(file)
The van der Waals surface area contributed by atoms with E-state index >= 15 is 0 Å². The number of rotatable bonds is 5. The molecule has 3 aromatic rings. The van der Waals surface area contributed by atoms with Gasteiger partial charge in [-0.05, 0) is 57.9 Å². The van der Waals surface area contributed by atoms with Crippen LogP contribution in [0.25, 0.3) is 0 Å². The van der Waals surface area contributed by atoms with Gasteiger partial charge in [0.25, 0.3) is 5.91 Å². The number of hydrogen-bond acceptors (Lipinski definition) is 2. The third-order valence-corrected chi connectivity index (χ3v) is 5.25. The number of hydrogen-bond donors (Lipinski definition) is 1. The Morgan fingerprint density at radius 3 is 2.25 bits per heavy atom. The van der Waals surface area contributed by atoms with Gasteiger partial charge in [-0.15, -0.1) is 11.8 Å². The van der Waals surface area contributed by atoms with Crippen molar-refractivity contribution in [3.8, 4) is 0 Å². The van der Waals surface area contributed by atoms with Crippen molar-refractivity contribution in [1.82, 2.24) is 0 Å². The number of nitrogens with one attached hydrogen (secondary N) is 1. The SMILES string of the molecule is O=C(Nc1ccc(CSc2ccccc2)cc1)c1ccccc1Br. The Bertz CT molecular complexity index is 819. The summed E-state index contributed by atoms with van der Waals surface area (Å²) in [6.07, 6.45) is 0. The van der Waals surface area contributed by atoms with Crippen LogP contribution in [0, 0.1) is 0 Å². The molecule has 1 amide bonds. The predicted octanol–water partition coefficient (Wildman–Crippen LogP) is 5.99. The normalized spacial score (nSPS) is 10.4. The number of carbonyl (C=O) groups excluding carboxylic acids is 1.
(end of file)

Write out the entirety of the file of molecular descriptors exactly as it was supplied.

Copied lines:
The van der Waals surface area contributed by atoms with E-state index >= 15 is 0 Å². The number of rotatable bonds is 5. The molecule has 3 aromatic rings. The van der Waals surface area contributed by atoms with Gasteiger partial charge in [-0.05, 0) is 57.9 Å². The van der Waals surface area contributed by atoms with Crippen LogP contribution in [0.25, 0.3) is 0 Å². The van der Waals surface area contributed by atoms with Gasteiger partial charge in [0.25, 0.3) is 5.91 Å². The number of hydrogen-bond acceptors (Lipinski definition) is 2. The third-order valence-corrected chi connectivity index (χ3v) is 5.25. The number of hydrogen-bond donors (Lipinski definition) is 1. The Morgan fingerprint density at radius 3 is 2.25 bits per heavy atom. The van der Waals surface area contributed by atoms with Gasteiger partial charge in [-0.15, -0.1) is 11.8 Å². The van der Waals surface area contributed by atoms with Crippen molar-refractivity contribution in [3.8, 4) is 0 Å². The van der Waals surface area contributed by atoms with Crippen molar-refractivity contribution in [1.82, 2.24) is 0 Å². The number of nitrogens with one attached hydrogen (secondary N) is 1. The SMILES string of the molecule is O=C(Nc1ccc(CSc2ccccc2)cc1)c1ccccc1Br. The Bertz CT molecular complexity index is 819. The summed E-state index contributed by atoms with van der Waals surface area (Å²) in [6.07, 6.45) is 0. The van der Waals surface area contributed by atoms with Crippen LogP contribution in [0, 0.1) is 0 Å². The molecule has 1 amide bonds. The predicted octanol–water partition coefficient (Wildman–Crippen LogP) is 5.99. The normalized spacial score (nSPS) is 10.4. The number of carbonyl (C=O) groups excluding carboxylic acids is 1.